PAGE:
Friday, December 21, 2012

Kyle, Missy, Dorothy and kidney disease

Kyle Deck, a former Regina Pats captain, needs a kidney transplant.
The Pats have revealed that Deck, who played five seasons (2002-07) in Regina, has been diagnosed with IgA nephropathy, which also is known as Berger’s disease.
Greg Harder of the Regina Leader-Post has more right here, if you scroll down a bit.
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Meanwhile, Missy Deyo, the social media co-ordinator for the OHL’s Kingston Frontenacs, underwent surgery earlier this week for the removal of a kidney. Her blog is right here. And if you’re on Twitter you may want to hunt her up and give her a follow. She is a courageous young lady.
Missy is feeling some pain these days, but continues to take us along on her ride.
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Why do I mention Kyle and Missy?
Because kidney disease is a subject with which I have become somewhat familiar over the past few years.
Allow me to take a few moments and tell you about my wife of more than 40 years.
My new driver’s licence arrived late last summer. Included in the envelope was a form promoting organ donation.
I don’t know why I hadn’t done so a long time ago, but this time I filled out the form and got it into the mail.
It’s the least I can do.
Unfortunately, I can’t do anything more to help my wife. She needs a kidney transplant and has been doing peritoneal dialysis for three years.
We learned more than 30 years ago that she had been born with one kidney, and that the one she had was malformed and functioning then at somewhere around 50 per cent.
In time, that efficiency slid close to 10 per cent, and in October 2009 she received a phone call telling her it was time.
By December 2009, a catheter had been surgically implanted into her peritoneal cavity. She was taught how to do dialysis manually and by January was using a machine known as a cycler.
Every night, I walk down a hallway in our home and into what once was a spare bedroom. The closet in that room is about three feet deep and 10 feet long. It is full of cardboard boxes. Those boxes contain dialysis fluid.
I reach into each of three boxes, take out one bag, and carry them back to our bedroom.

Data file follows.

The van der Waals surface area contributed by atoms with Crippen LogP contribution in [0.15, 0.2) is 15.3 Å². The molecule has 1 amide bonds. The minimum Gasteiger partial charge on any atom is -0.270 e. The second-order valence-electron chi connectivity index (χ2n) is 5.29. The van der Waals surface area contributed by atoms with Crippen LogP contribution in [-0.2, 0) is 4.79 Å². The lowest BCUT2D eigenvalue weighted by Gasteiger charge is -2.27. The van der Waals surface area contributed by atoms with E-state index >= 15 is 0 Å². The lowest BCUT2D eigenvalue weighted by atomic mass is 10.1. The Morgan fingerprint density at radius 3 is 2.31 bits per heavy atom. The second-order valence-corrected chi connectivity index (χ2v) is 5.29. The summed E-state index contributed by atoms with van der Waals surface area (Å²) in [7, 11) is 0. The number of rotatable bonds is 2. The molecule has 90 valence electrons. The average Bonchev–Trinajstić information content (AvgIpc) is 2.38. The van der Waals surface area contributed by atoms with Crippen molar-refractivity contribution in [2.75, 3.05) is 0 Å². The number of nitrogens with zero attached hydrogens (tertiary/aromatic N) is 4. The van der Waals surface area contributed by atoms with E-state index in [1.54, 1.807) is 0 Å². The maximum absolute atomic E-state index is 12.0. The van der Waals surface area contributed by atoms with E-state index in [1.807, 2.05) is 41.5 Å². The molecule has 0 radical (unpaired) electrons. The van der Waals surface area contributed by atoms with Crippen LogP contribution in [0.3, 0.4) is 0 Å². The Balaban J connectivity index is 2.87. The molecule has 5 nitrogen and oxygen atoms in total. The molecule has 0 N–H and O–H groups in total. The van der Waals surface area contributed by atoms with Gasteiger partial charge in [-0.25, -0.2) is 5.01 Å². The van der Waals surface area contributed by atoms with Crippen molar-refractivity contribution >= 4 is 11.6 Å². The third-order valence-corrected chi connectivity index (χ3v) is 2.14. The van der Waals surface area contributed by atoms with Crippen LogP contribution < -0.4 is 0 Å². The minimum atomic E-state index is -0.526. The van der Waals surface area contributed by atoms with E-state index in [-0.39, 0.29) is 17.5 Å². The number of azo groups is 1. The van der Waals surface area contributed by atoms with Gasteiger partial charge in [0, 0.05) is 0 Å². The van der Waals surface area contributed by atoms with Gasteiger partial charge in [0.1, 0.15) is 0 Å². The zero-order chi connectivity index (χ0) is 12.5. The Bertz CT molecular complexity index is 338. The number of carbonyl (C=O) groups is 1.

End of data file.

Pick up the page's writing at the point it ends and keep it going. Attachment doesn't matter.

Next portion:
Dorothy sets everything up, then shortly afterwards will hook up to the machine, read for a bit and then go to sleep. While she sleeps, the cycler does what her kidney can’t — using those fluids, the cycler drains the toxins from her system, something that is done for most of us by our kidneys. The cycler drains, dwells and fills three times in a process that takes about eight hours.
She does this every night. Every single night. There are no nights off. (Feel free to Google peritoneal dialysis for more information if you wish.)
Our search for a live donor has been made difficult by the fact that her blood type is B, which is hardly the most common.
Oh, we thought we were close a couple of times, most recently in July. But a potential donor who underwent all the tests was ruled out because of a kidney that didn’t meet the high standard needed.
Before a person will be considered as a live donor, they must be found to have two really, really healthy kidneys. If there’s any kind of hitch at all, it won’t happen.
Now I’m not here to preach at anyone, but there are a lot of people out there waiting and hoping for a new kidney.
Doctors will tell you that kidney donors actually live longer than non-donors. That’s because donors get such a medical going over before they are cleared that if there are any medical problems they are found and treated. As well, the after-care is second to none.
My wife has long received excellent care from the staff at the renal clinic at Royal Inland Hospital in Kamloops. And we also are dealing with a transplant team at St. Paul’s Hospital in Vancouver, which is where she eventually will undergo surgery.
Here’s a bit on St. Paul’s Living Kidney Donor Program, taken off the program’s website . . .
This program “supports and assesses individuals who are interested in the possibility of being a living kidney donor. The decision whether to donate a kidney is a very personal one and there is no right or wrong choice. The prospective donor should know that she or he may decline to donate at any time. The decision has to be the one that is best for the donor, and the Living Donor Team is committed to supporting the donor throughout this decision making process.
“The purpose of the living donor assessment is to ensure that donation is safe for the donor and that donation will result in a safe and successful kidney transplant. The evaluation includes a collection of the donor's health history, various blood and urine tests, radiology studies, and clinical assessments by a nurse co-ordinator, social worker and doctors.
“Living donation may be done through the Living Donor Paired Exchange (LDPE) program when a potential donor and recipient have incompatible blood groups or a positive cross match. In this program, we attempt to match donor and recipient pairs with another pair in a similar situation.
“The Living Kidney Donor Program also offers the possibility for a motivated person who may wish to donate a kidney but who may not personally know any patients in need of a kidney transplant to participate in the Living Anonymous Donor (LAD) program.”
If you are at all interested, you are able to contact these programs right here:
St. Paul's Hospital
6A Providence Building
1081 Burrard Street
Vancouver, BC V6Z 1Y6
Tel: 604-806-9027
Toll free: 1-877-922-9822
Fax: (604) 806-9873
Email: donornurse@providencehealth.bc.ca
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When my wife’s driver licence was up for renewal she also filled in the organ donor form.

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